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Life is Uncertain

On Friday, April 6th at 5 pm at the intersection of Highways 35 and 335 about 30 km north of Tisdale, Saskatchewan a two-vehicle crash occurred that became international news. The Humboldt Broncos junior hockey team was traveling by bus from Humboldt to Nipawin, Saskatchewan for Game 5 of the Saskatchewan Junior Hockey League semifinal series against the Nipawin Hawks when it collided with a semi-trailer hauling peat moss from Carrot River to Alberta.

The bus driver, the head coach, the assistant coach, the play-by-play broadcaster on the Humboldt radio station that broadcast the games, and eleven of the players—all of the players in their late teens or early twenties— were killed; 14 others were injured. The semi-trailer truck driver was physically uninjured but is reportedly receiving mental health support. The National Post newspaper front page dealing with the event contains a photo of the aftermath wreckage that, and without the surrounding text and graphics, might be looked on as a massive weather phenomenon but for the rectangularity and repeated patterning on some of the shapes caught in the gyroscope.

The US president and vice-president both tweeted their condolences. Buckingham Palace issued a statement from Her Majesty Queen Elizabeth II: “Prince Philip and I were saddened to hear a word of the crash involving the Humboldt Broncos hockey team. Our thoughts and prayers are with those who have lost so much, with their families and with all Canadians who grieve with them at this difficult time.”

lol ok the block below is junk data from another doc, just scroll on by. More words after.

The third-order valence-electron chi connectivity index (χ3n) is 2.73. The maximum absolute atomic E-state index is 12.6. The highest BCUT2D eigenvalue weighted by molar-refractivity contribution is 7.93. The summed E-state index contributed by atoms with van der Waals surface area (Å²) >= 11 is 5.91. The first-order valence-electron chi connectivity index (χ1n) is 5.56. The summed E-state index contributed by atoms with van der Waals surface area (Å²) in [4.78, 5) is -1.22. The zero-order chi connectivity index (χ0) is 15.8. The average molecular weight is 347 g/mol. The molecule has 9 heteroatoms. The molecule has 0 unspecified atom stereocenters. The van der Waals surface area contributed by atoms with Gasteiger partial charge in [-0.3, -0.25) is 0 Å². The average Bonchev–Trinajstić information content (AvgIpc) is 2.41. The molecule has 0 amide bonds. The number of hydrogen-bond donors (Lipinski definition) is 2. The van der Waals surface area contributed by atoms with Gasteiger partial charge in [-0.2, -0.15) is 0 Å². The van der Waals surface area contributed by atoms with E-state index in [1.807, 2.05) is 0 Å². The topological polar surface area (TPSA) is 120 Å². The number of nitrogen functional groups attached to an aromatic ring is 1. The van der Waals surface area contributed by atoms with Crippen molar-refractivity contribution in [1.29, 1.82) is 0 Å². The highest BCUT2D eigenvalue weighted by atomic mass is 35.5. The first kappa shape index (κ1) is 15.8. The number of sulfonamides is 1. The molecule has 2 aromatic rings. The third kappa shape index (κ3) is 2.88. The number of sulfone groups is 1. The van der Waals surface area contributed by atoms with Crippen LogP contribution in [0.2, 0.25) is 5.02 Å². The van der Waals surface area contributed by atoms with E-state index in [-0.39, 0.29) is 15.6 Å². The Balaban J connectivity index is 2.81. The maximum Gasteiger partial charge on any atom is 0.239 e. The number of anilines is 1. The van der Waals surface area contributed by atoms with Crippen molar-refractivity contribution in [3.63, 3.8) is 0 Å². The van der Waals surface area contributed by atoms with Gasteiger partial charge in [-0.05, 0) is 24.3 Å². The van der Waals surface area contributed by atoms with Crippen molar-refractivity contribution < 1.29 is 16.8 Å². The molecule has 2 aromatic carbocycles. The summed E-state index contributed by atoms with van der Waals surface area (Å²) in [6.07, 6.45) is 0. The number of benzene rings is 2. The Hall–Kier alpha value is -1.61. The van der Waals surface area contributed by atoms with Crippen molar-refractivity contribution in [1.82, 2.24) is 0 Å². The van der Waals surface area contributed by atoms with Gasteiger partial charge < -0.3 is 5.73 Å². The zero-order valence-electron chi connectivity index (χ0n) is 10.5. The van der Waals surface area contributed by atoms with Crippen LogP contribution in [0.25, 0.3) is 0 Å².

The Premier of Saskatchewan Scott Moe said, “Our hearts are broken.” And on Sunday night at the Elgar Petersen Arena—the local rink — “multiple thousands” … “Farmers, businesspeople, teachers, teens, kids, NHL coaches, Prime Minister Justin Trudeau [and other political leaders from all parties and all levels of government], Saskatchewan Junior Hockey League players, grief-stricken family members … all prayed for Humboldt.”

The crash is currently under investigation. But this we know: while photos of the intersection taken on the day following the crash show the surrounding fields as snow-covered, the roads are clear; at 5 pm sunset was still about an hour and a half away; post-crash, the semi-trailer truck cab was on its side but relatively intact; the truck’s load was widely scattered; the bus was also on its side but with its roof almost completely peeled back; the speed limit on both highways is 100 kmh; both drivers were approaching stop signs with flashing lights on top; the southeast corner has a tree line that ends before the stop sign but that does obscure the view of approaching vehicles on Highway 335.

This may be a classic intersection crash. The intersection reportedly has a history: on June 17, 1997, a family traveling in a half tonne truck along Highway 335 ran the stop sign crossing into the path of a semi- traveling the speed limit on Highway 35. Six crosses beside the grove of trees at this intersection mark their deaths.

Without trees, prairie highways are long straightaways. Drivers can ‘see for miles.’ There may be a lulled sense of all-clearness all-the-time.

Life is always uncertain. Always.

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